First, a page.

With early votingunder way across Florida, attracting record opening-day numbers in several more populated counties, the state Division of Elections reported the number of registered voters has grown nearly 6 percent since the 2008 presidential election.
With the growth, the Republicans have reduced the advantage Democrats have held among registered voters.
However, more people opted to register without a party designation than with the major parties during the last four years.
The state has 11,934,446 residents registered to vote for the 2012 presidential election.
See a county-by-county breakdown on registered voters here.
The number is 686,812 more than were eligible for the 2008 contest that had a 75.2 percent turnout (8,456,329 voters).
Already nearly 2 million have cast ballots for this years election through absentee ballots (1.3 million) and early voting (300,000), with record opening-day totals announced in a number of counties including Leon, Hillsborough and Miami-Dade.
As of Sunday morning, Republicans held a slight edge over the Democrats in the ballots already cast -- 684,744 (43 percent of all votes cast) to 658,434 (41 percent).
Among registered voters, the GOP -- which has grown by 181,690 since October 2008 -- has closed in on the Democrats, narrowing the difference between the parties from 657,775 in 2008 to 535,987.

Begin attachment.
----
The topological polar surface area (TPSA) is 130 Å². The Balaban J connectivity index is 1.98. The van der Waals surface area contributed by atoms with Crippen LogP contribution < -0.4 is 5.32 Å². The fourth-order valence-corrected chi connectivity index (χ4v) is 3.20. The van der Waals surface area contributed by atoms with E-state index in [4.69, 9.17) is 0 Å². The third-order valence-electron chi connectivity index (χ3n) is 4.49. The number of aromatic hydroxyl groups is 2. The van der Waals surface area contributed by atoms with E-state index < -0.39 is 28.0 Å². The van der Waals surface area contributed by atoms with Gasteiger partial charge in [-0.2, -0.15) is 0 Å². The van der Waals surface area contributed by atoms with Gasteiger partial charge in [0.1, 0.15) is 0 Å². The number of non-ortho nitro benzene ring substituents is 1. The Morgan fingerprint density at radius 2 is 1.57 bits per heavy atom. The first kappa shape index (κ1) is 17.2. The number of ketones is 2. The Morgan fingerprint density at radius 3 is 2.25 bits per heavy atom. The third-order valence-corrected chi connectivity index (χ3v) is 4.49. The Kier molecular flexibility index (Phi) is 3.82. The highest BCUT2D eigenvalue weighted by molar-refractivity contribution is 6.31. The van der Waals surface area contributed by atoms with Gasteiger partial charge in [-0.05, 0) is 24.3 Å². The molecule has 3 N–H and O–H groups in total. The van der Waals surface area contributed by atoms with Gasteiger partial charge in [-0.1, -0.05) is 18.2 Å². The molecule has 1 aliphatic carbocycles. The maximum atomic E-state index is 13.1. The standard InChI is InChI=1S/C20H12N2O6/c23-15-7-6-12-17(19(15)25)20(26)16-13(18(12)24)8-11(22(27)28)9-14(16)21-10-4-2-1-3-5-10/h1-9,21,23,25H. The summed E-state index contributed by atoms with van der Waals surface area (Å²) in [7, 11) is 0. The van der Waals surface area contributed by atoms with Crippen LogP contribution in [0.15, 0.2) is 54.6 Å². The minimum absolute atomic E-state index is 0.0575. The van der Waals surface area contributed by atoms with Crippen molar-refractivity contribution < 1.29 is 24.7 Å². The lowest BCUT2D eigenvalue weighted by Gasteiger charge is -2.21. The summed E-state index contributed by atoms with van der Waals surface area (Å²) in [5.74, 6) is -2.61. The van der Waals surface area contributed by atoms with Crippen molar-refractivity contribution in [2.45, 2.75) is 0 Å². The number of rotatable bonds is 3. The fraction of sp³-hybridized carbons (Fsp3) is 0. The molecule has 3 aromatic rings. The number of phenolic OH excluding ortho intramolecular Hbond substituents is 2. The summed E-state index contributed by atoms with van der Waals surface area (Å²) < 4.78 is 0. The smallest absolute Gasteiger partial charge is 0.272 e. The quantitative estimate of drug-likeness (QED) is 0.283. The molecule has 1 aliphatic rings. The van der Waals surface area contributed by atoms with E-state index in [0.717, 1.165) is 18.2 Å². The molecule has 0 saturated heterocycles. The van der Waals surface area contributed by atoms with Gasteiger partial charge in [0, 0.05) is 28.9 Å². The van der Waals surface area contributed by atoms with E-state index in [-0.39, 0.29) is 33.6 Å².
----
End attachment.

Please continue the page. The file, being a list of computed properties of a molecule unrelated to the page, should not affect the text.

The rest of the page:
Democrats added 59,902 voters to their rolls during the same time.
The attraction of not being part of either party drew 469,782.
The GOP holds the majority in 27 of Floridas 67 counties, two more than in 2008, with Gilchrist in the Big Bend area and Flagler along Florida Northeast coast shifting from Democratic majorities into the red category.
Democrats continue to hold the advantages in the most densely populated counties: Broward, Miami-Dade, Duval, Hillsborough, Orange, Palm Beach, Pinellas, Volusia and Polk.
Large Republican-dominated counties include Brevard, Lee, Pasco, St. Johns, Sarasota and St. Lucie.
Reach Jim Turner at email@example.com or at (772) 215-9889.